LONDON, ENGLAND — The outlook for world total grains (wheat and coarse grains) production in 2015-16 is boosted by 4 million tonnes month-on-month, to 1.97billion, only 2% less than the previous year’s record, according to a report released on July 30 by the International Grains Council (IGC).

Unfavorable weather has reduced crop prospects in some regions, especially in the E.U. for wheat and maize (corn) and in Canada for wheat, barley and oats, but this is outweighed by gains elsewhere, mainly for maize in China and sorghum in the U.S.

The projection of world rice production is lowered from June but, with a higher figure for carry-ins, end-season stocks are little changed month-on-month, at 96 million tonnes, a drop of 8% for the year the report said. Most of the fall is due to a 30% contraction in major exporters’ inventories, almost entirely in India and Thailand. Trade in 2016 is expected to stay high, at close to 42 million tonnes, on sustained demand from Africa and Asia due to attractive prices, with China likely to remain the biggest importer.

World rice production is seen reaching a new record in 2015-16, although the outlook is highly tentative given the uncertain impact of El Niño conditions on crops in Asia. With availabilities anticipated to contract slightly and consumption expected to rise to a new high, global carryovers are seen dropping by 8%, to 96 million tonnes the report said. Much of the fall will be in the major exporters, mainly Thailand and India, outweighing marginal increases elsewhere. While exportable supplies are expected to tighten, buying interest should remain firm in 2016, as trade stays close to 42 million tonnes.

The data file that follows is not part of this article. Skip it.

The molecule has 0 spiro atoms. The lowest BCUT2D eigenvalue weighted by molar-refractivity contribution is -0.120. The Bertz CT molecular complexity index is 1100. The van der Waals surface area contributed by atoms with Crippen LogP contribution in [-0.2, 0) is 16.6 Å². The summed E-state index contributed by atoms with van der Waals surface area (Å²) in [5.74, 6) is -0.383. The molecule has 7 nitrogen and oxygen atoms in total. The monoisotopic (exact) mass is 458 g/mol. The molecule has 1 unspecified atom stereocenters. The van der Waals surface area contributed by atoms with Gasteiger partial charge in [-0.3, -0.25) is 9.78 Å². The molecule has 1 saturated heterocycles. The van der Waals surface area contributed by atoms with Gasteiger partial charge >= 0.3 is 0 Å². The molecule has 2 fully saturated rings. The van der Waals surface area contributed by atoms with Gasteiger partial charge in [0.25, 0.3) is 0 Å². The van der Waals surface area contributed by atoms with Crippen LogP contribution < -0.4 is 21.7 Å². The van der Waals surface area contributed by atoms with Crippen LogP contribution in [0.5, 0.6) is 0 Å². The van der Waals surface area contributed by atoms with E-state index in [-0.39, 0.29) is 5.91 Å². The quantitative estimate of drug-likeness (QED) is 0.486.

Global soybean output in 2015-16 is seen broadly unchanged month-on-month, with an anticipated 2% year-over-year decline resulting from a retreat in average yields in key producers. Owing to a reduction in carry-ins from last month, together with a marginal upgrade for total use, end season carryovers are placed 4 million tonnes lower than previously, at 48 million. Nevertheless, this would still be a new high, and is linked to an expected 16% increase in major exporters’ stocks, IGC said. Forecast trade is raised to a peak of 124 million tonnes, some 3% higher year-over-year on expectations of firm demand from China.

The global soybean harvested area is seen expanding marginally in 2015-16 but, with productivity in key producers likely to retreat, the world outturn is projected to contract by 2% from the previous season’s high. Although uptake is set to post further growth on demand for soybean products, world end-season stocks are still anticipated at a record level. Largely tied to an increase in U.S. carryovers, major exporters’ stocks are expected to expand by 16% year-over-year, to 31.6 million tonnes – equivalent to two-thirds of the global total. Trade is forecast to rise by 3% year-over-year, to about 124 million tonnes, almost entirely on bigger sales to China, the report said.

Initial weather-related gains in wheat, maize and soybean export prices were reversed later in July, as mostly favorable conditions for crops returned. Overall, the IGC Grains and Oilseeds Index (GOI) was 2% lower month-on-month.

While unfavorable weather has trimmed 2015-16 output expectations in some countries, world total grains (wheat and coarse grains) production is still expected to be the third largest ever, at 1.97 billion tonnes said the report. Heavy opening stocks will offset most of the decline in the harvest, with total supply only fractionally lower year-over-year. Gains in food use, seen broadly matching global population growth, underpin a small rise in projected consumption, to 1.978 billion tonnes. Feed demand is expected to stay close to the previous year’s all-time high.